• databases used by staff for the purposes of communicating with persons and organisations connected with the ALRC and the conduct of its inquiries or general operations; and
  • correspondence and working papers relating to the administration of the ALRC, including personnel and financial papers.

The following categories of documents are available from the ALRC website.

  • ALRC Reports, including Final Reports and Annual Reports;
  • Issues Papers, Discussion Papers and Summary Papers relating to past inquiries; and
  • past issues of Reform, the ALRC’s law reform journal (no longer in publication).

The following categories of documents are available upon request (without the need for a formal application under the FOI Act):

  • consultation documents relating to current references, including, Issues Papers, Discussion Papers, Summary Documents and Final Reports; and
  • submissions to ALRC inquiries that have not been marked confidential by the submitter.

Disability strategy

The ALRC has a broad commitment to the inclusion of, and participation by, people with disabilities. The ALRC has a Reasonable Adjustment Policy that allows for people with a disability to compete for vacancies and pursue careers at the ALRC as effectively as people who do not have a disability. Reasonable adjustment is the modification of some feature of the workplace or work situation to fit the individual needs of a person with a disability. The principles of reasonable adjustment are to be applied in relation to all areas of ALRC employment including recruitment and selection, promotion, training, career development, and performance management.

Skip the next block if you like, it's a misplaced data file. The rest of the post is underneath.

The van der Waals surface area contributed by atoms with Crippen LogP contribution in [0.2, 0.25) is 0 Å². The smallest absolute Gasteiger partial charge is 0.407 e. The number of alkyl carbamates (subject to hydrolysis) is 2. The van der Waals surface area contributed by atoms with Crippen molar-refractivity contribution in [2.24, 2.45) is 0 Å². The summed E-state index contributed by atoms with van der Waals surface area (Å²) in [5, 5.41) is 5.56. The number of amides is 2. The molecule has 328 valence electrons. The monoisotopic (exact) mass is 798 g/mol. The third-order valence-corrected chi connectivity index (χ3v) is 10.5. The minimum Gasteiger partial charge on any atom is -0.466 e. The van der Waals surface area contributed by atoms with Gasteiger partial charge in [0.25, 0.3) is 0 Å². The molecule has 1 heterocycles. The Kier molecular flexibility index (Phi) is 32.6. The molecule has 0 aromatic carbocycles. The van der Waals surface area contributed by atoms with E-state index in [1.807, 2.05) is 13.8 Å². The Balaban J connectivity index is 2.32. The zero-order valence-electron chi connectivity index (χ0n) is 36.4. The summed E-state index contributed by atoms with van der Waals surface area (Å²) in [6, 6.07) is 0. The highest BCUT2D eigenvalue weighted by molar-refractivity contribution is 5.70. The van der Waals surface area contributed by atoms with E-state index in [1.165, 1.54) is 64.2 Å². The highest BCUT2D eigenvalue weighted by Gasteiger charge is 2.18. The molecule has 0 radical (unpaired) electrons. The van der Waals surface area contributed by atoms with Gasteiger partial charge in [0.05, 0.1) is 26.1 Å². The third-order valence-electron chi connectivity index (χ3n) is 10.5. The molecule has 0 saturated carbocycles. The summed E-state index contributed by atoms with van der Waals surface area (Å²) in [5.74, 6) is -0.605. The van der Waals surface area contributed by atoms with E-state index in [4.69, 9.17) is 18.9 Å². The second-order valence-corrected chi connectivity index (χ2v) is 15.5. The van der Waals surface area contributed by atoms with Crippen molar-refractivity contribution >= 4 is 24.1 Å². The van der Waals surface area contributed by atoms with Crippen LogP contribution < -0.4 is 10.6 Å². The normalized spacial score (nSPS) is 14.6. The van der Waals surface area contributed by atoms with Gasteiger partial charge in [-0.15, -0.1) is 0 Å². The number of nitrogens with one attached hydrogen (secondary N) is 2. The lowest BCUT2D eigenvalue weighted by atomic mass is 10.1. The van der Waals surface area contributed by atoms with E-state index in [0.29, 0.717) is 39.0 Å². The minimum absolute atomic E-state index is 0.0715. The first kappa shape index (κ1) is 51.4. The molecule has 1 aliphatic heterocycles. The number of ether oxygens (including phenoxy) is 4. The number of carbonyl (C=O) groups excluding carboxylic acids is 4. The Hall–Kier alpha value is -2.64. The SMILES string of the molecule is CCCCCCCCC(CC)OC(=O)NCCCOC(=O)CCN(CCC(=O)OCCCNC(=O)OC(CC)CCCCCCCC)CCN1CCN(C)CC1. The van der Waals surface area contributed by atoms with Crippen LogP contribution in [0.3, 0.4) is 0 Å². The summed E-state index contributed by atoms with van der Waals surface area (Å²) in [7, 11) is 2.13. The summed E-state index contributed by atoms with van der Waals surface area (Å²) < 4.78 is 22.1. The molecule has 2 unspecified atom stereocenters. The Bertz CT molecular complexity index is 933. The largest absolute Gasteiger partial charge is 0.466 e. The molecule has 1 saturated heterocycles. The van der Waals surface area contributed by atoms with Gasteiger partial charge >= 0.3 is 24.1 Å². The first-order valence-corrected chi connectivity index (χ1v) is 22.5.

Reasonable adjustment aims to remove physical and organisational barriers which prevent the employment, limit the performance or curtail advancement of people with a disability. Reasonable adjustments might include one or more of the following:

  • adjustments to the workplace, equipment or facilities, including provision of additional equipment or facilities;
  • adjustments to work related communications or information provision, including the format in which information is available;
  • adjustments to work methods;
  • provision of interpreters, readers, attendants or other work related assistance;
  • job redesign, with re-allocation of some duties not suitable for a person with a disability and inclusion of other duties previously the responsibility of another employee; or
  • providing training to co-workers or supervisors.

The ALRC also encourages online engagement with people with disabilities. The new website, launched in August 2010, was designed to comply with Web Content Accessibility Guidelines (WCAG) 2.0.